Conservation Tillage Story A Template For Innovation

“You have

technological things on top of economics on top of policy on top of psychological factors and this is what creates innovation.”


When Prairie farmers think of conservation tillage, they think of things like economics, weed control and crop rotations.

When academics like the University of Saskatchewan’s Murray Fulton think of conservation tillage they ponder the mechanics behind such a transformative innovation.

“I am amazed at how this particular idea involved dozens of people doing different things coming together at one time – the right time – to make this all work,” said Fulton, launching a recent conference called Landscapes Transformed – the Quiet Triumph of Conservation Tillage and Direct Seeding.

As the principal investigator for the Knowledge Impact on Society (KIS) Project co-ordinated by the University of Saskatchewan, Fulton is tasked with understanding how knowledge interacts with society to become an instrument of change.

An agricultural economist by training, Fulton and some of his colleagues became fascinated with the combination of factors that contributed to the conservation tillage movement on the Canadian Prairies. They are hoping to turn the proceedings into a book.

“You have technological things on top of economics on top of policy on top of psychological factors and this is what creates innovation,” Fulton said in a later interview. It was an evolution in thinking that took more than 50 years from the early notions of a “plow-less future” to direct seeding becoming a mainstream practice.

“I think we’ve fallen into the trap these days of thinking that innovation is simple and it happens after five years; you put somebody in charge and it is going to happen,” he said. “That is not how these big innovations happen.”

The two-day conference featured some of the key players behind zero tillage, direct seeding and conservation agriculture.

As speakers noted, the problem of soil erosion and declining soil fertility on the Prairies dates back more than a century. It grew from a combination of hastily hatched settlement policies, newcomers operat ing in survival mode, farming tools poorly adapted to this environment and the droughty Prairie climate.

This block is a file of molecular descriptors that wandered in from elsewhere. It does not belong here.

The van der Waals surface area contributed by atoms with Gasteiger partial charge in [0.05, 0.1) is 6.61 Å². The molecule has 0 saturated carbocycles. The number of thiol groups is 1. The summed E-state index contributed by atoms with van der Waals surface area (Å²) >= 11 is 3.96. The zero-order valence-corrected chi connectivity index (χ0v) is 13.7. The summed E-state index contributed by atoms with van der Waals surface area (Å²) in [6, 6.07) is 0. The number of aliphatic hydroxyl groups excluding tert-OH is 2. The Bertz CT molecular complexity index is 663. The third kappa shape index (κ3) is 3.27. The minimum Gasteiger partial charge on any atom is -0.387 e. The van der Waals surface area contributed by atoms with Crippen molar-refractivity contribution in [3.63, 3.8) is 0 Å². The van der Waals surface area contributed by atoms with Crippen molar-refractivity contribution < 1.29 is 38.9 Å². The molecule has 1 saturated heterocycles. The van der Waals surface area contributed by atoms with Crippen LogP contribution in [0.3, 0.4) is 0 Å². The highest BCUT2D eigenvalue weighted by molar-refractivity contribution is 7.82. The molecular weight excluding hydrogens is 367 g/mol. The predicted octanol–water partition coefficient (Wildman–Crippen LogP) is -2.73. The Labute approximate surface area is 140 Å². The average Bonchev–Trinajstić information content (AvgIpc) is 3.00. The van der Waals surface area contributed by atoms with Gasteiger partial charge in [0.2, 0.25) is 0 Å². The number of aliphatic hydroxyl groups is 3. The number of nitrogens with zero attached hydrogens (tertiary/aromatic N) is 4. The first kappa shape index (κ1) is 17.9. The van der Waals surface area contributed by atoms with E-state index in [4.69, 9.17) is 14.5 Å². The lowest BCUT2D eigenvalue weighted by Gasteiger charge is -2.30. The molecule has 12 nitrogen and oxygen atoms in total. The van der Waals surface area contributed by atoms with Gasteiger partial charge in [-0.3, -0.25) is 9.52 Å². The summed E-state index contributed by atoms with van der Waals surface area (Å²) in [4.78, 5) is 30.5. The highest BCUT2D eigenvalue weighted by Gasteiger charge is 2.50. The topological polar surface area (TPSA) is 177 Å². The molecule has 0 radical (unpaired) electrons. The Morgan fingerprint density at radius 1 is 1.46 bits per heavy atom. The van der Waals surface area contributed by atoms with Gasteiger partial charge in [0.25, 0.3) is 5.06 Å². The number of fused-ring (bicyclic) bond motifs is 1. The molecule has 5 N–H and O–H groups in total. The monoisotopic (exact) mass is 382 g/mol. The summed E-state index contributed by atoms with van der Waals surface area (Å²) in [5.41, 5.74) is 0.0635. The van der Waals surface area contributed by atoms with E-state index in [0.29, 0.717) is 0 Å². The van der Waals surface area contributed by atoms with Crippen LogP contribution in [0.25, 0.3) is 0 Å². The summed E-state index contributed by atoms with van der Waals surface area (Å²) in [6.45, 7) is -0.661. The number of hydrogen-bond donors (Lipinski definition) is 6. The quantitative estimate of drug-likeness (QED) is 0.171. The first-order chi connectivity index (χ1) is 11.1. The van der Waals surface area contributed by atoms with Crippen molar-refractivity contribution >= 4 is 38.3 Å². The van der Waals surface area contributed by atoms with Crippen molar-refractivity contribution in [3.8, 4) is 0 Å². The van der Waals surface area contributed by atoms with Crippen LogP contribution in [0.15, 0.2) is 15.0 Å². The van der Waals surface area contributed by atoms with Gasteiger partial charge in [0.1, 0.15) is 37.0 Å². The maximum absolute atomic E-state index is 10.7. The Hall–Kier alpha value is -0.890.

Fulton said it created an environment in which farmers and their advisers were overly fixated on moisture, without comprehending the long-term effects of common farming practices.


Although the devastating consequences of soil erosion became too obvious to ignore, those who set about addressing them faced roadblocks at every turn.

The researchers who first explored the concept of using herbicides instead of tillage for weed control in the 1960s, concluded it was possible but not practical. The economics didn’t work.

The first no-till farmers were passionate about soil conservat ion, but found they were breaking a social code that dated back to the early settlements, when conformity with one’s neighbours was key to acceptance in the community – and quite possibly survival.

The dominant psyche of the day defined a “good-looking field” as black and tabletop smooth – a far cry from the fully respectable “trashy” fields of today.

Those renegade farmers formed their own peer support groups to learn from each other and press for extension support.

It was their conviction that was instrumental in convincing herbicide manufacturers that if the price dropped, the volume would more than compensate. Equipment manufacturers initially balked, but that opened the door for a Prairie-grown industry that developed new seeding and soil opener technology.


Fulton said the conference presentations left him wondering how innovation might take place in the future.

“There wasn’t much support among the professional class, and I think that’s really the important issue,” Fulton said. He noted that the federal government research infrastructure is one of the few institutions that can think long term.

But presenters at this conference said that capacity is diminishing as senior scientists retire and funding becomes tied to specific projects.

While the emphasis on tying federal support for research to matching industry investment might work for developing specific technologies, it could in fact stifle innovation that is driven by ideas.

Although zero tillage and the accompanying technologies were the instruments of change, farmers who attempted to make the transition soon learned that they needed a new mind-set too. It spawned an integrated “farming-systems” approach to land management, Fulton said.

“Matching investment will never do this kind of thing. The equipment manufacturers weren’t interested, the fertilizer companies weren’t interested – there is nobody to match this kind of technology,” Fulton said. “Matching investments will not create this kind of breakthrough.”

Fulton said the story of conservation tillage could provide a framework for improving agriculture’s resiliency and adaptability in the face of challenges yet to come.

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About the author

Vice-President of Content

Laura Rance

Laura Rance is vice-president of content for Glacier FarmMedia. She can be reached at [email protected]



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